cover image As Texas Goes…: 
How the Lone Star State Hijacked the American Agenda

As Texas Goes…: How the Lone Star State Hijacked the American Agenda

Gail Collins. Norton/Liveright, $25.95 (256p) ISBN 978-0-871-40407-7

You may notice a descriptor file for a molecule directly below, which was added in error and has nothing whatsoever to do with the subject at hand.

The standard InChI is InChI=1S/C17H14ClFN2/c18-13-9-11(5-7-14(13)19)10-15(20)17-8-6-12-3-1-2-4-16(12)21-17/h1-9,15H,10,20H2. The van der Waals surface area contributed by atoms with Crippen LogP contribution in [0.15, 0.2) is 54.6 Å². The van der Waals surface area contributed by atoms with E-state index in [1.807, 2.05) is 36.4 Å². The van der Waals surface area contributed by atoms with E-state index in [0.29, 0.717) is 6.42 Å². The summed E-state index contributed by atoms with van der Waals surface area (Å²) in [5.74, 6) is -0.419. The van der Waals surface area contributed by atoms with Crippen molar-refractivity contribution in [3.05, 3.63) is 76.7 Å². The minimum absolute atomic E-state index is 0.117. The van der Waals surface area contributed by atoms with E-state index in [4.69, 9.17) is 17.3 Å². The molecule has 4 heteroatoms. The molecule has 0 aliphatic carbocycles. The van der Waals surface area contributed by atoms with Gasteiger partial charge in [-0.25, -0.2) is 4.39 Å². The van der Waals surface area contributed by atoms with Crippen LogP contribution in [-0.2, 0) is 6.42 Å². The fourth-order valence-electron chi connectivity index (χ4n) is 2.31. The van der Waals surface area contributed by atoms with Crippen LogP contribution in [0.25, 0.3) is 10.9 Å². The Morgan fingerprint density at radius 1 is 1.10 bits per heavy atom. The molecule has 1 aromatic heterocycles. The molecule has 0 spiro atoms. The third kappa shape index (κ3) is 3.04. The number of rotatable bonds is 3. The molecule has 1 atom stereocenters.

The outsized influence of the union’s largest state is decried in this by turns amused and appalled study of Texas’s government and its discontents. New York Times columnist Collins (When Everything Changed) revels in the state’s 10-gallon self-regard, Alamo-inspired cult of suicidal last stands, and eccentric right-wing pols. But the upshot of all that, she argues, is a disastrous model of public policy that inspired the Republican Party’s national platform: a rickety economic boom based on insecure, poverty-level jobs and massive state incentives to corporations; financial deregulation that led to banking meltdowns; a raft of ill-advised education nostrums, from the prototype of the No Child Left Behind Act to abstinence-only sex-ed programs and textbook guidelines that frown on evolution; skimpy public services, high rates of poverty and inequality, and low rates of health coverage and graduation. Collins’s book is really an indictment of what she calls America’s “empty-places” creed—the rural conservative populism that favors small government, low taxes, and lax regulation—through a takedown of its colorful epicenter. Much like the late Texas dissident Molly Ivins, she slathers plenty of wry humor onto a critique that stings like a red-hot brand. Agent: Alice Martell. (June)